Acute Cardiac Conditions

 

Two types of angina

Angina pectoris

Angina of effort

 

 

 

Acute coronary syndrome

Caused by vascular occlusive pathology

A continuum of increasingly serious pathology

Based on severity and duration of myocardial blood flow and nature of thombus

May progress to more serious forms

 

 

 

Low risk unstable angina

Clinical features

No CK elevation

No troponin increase

 

 

 

High risk unstable angina

Clinical features

No CK elevation

Increased troponins

Minor myocardial damage

 

 

 

Non-STEMI

Clinical features

Increased CK and troponins

 

 

 

STEMI

Clinical features

Increased CK and troponins

ST elevation

 

 

 

Pathology

Unstable angina and NSTEMI, white thrombus, platelets only

STEMI, 80% show red thrombus, fibrin and erythrocyte based thrombus

 

 

 

Management in unstable angina

Bed rest

Aspirin reduces risk of death and MI

Aspirin and clopidogrel reduces risk more

Low molecular weight heparin (e.g. enoxaparin or fondaparinux) with aspirin is better than aspirin alone

Intravenous glycoprotein inhibitors are also antiplatelet and reduce death and MI

Beta blockers, nitrates and calcium channel blockers are anti-ischaemic

Intravenous nitrates if pain persists

Gradual mobilisation

Thrombolysis is not used in unstable angina or non-NSTEMI

 

 

 

 

Management in STEMI

 

Analgesia

Acute reperfusion therapy, thrombolysis, streptokinase, TPA, tenecteplase (a recombinant fibrin specific plasminogen activator)

Primary percutaneous coronary intervention, 50% greater reduction in mortality compared to thrombolysis

Antiplatelet therapy

Anticoagulants in addition to aspirin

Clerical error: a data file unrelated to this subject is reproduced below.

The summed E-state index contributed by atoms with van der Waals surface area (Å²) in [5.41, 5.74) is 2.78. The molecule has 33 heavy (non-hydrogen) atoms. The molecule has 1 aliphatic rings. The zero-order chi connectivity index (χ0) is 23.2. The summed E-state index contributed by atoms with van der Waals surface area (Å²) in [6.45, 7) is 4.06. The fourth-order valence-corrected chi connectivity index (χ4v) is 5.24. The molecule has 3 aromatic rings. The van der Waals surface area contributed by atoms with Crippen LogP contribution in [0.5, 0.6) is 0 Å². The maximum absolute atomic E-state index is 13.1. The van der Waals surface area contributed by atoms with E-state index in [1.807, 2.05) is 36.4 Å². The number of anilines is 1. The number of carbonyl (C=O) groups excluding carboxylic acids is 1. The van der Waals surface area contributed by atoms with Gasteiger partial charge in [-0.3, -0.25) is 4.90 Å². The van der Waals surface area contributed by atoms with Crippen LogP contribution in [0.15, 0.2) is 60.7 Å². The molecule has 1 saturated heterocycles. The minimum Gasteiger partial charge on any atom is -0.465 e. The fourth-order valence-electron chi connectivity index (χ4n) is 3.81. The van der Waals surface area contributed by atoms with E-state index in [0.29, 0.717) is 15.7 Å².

Beta blockers

ACE inhibitors, eg. Ramipril

Nitrates

Prevent complications

 

 

 

 

Complications of myocardial infarction

 

Dysrhythmias, e.g.

Ventricular fibrillation

Ventricular tachycardia

Atrial fibrillation

Sinus Bradycardia

Atrioventricular block

Left ventricular failure

Cardiogenic shock

Pericarditis

Mural thrombosis

Ventricular aneurysm

Ventricular rupture

Infarct of a papillary muscle

Ischaemia from residual stenosis

Psychological / spiritual/ social

 

 

 

 

 

 

Secondary prevention after myocardial infarction

 

4-6 weeks for a fibrous tissue repair of infarcted muscle, therefore restrict physical activity for this time, gradual increase

Exercise programme

In smokers 5 year mortality is double in patients who continue as opposed to those that quit

Hypercholesterolaemia

Diet

Statins, risk reduced by 20% per mmol / l reduction in LDL

Weight

ACE inhibitors even if no LVF

Aspirin, reduced risk by 22%, even more with clopidogrel

Manage hypertension

Beta-blockers reduce long mortality by 25%

Treat hypothyroidism

Manage diabetes mellitus

Psychological management, denial, anxiety, depression

Sex with familiar partner is fine

 

 

 

 

 

Risk factors for atherosclerosis

 

 

 

Unknown factors account for 40% of the risk

 

 

 

Known risk factors are multiplicative

 

 

 

Age and Sex

 

 

 

Family history / Race

 

 

 

Smoking

 

 

 

Hypertension

 

 

 

Hypercholesterolaemia and Triglycerides

 

 

 

Diabetes mellitus

 

 

 

Haemostatic factors

 

 

 

Physical activity

 

 

 

Obesity

 

 

 

Alcohol

 

 

 

Personality

 

 

 

Hyperhomocysteinaemia

 

 

 

Lack of vitamin D